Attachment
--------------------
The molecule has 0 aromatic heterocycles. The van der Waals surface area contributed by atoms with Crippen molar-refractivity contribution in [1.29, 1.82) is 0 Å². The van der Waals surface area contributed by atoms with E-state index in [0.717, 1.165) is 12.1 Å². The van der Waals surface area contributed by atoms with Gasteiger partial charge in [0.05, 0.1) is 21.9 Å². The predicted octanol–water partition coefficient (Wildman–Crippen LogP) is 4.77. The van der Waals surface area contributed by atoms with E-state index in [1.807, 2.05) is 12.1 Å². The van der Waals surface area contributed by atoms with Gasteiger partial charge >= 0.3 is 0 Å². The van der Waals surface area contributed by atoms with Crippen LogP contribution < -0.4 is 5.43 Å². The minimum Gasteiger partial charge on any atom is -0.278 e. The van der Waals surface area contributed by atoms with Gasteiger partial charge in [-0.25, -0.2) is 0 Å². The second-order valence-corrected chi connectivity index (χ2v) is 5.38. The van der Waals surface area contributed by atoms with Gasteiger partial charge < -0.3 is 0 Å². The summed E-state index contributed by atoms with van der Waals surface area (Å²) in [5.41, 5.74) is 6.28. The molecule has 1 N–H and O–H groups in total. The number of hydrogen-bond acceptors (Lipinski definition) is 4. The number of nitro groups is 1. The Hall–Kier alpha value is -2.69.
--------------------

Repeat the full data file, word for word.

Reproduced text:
The molecule has 0 aromatic heterocycles. The van der Waals surface area contributed by atoms with Crippen molar-refractivity contribution in [1.29, 1.82) is 0 Å². The van der Waals surface area contributed by atoms with E-state index in [0.717, 1.165) is 12.1 Å². The van der Waals surface area contributed by atoms with Gasteiger partial charge in [0.05, 0.1) is 21.9 Å². The predicted octanol–water partition coefficient (Wildman–Crippen LogP) is 4.77. The van der Waals surface area contributed by atoms with E-state index in [1.807, 2.05) is 12.1 Å². The van der Waals surface area contributed by atoms with Gasteiger partial charge >= 0.3 is 0 Å². The van der Waals surface area contributed by atoms with Crippen LogP contribution < -0.4 is 5.43 Å². The minimum Gasteiger partial charge on any atom is -0.278 e. The van der Waals surface area contributed by atoms with Gasteiger partial charge in [-0.25, -0.2) is 0 Å². The second-order valence-corrected chi connectivity index (χ2v) is 5.38. The van der Waals surface area contributed by atoms with Gasteiger partial charge < -0.3 is 0 Å². The summed E-state index contributed by atoms with van der Waals surface area (Å²) in [5.41, 5.74) is 6.28. The molecule has 1 N–H and O–H groups in total. The number of hydrogen-bond acceptors (Lipinski definition) is 4. The number of nitro groups is 1. The Hall–Kier alpha value is -2.69.